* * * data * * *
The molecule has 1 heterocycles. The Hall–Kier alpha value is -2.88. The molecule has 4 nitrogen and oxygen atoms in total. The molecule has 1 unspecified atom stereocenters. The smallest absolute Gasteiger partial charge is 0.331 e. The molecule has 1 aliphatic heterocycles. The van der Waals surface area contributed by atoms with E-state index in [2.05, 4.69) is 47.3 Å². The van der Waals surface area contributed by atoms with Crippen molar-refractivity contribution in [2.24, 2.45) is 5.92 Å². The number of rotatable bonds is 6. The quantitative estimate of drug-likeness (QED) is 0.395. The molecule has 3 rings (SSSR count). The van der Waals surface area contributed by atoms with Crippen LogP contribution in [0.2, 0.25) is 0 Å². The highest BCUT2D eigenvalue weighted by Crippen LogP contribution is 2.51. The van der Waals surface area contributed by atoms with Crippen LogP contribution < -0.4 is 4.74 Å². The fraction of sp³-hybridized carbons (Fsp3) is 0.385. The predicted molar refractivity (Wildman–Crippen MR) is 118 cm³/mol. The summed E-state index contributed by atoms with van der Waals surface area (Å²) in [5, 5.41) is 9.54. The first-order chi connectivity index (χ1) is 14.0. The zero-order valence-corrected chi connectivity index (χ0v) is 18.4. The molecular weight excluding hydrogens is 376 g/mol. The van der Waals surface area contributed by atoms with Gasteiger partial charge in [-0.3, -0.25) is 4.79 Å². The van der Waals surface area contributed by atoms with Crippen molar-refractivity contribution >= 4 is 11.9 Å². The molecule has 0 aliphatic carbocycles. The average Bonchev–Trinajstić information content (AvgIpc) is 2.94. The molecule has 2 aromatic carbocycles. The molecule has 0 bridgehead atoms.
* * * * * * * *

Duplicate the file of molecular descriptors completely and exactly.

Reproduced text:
The molecule has 1 heterocycles. The Hall–Kier alpha value is -2.88. The molecule has 4 nitrogen and oxygen atoms in total. The molecule has 1 unspecified atom stereocenters. The smallest absolute Gasteiger partial charge is 0.331 e. The molecule has 1 aliphatic heterocycles. The van der Waals surface area contributed by atoms with E-state index in [2.05, 4.69) is 47.3 Å². The van der Waals surface area contributed by atoms with Crippen molar-refractivity contribution in [2.24, 2.45) is 5.92 Å². The number of rotatable bonds is 6. The quantitative estimate of drug-likeness (QED) is 0.395. The molecule has 3 rings (SSSR count). The van der Waals surface area contributed by atoms with Crippen LogP contribution in [0.2, 0.25) is 0 Å². The highest BCUT2D eigenvalue weighted by Crippen LogP contribution is 2.51. The van der Waals surface area contributed by atoms with Crippen LogP contribution < -0.4 is 4.74 Å². The fraction of sp³-hybridized carbons (Fsp3) is 0.385. The predicted molar refractivity (Wildman–Crippen MR) is 118 cm³/mol. The summed E-state index contributed by atoms with van der Waals surface area (Å²) in [5, 5.41) is 9.54. The first-order chi connectivity index (χ1) is 14.0. The zero-order valence-corrected chi connectivity index (χ0v) is 18.4. The molecular weight excluding hydrogens is 376 g/mol. The van der Waals surface area contributed by atoms with Gasteiger partial charge in [-0.3, -0.25) is 4.79 Å². The van der Waals surface area contributed by atoms with Crippen molar-refractivity contribution >= 4 is 11.9 Å². The molecule has 0 aliphatic carbocycles. The average Bonchev–Trinajstić information content (AvgIpc) is 2.94. The molecule has 2 aromatic carbocycles. The molecule has 0 bridgehead atoms.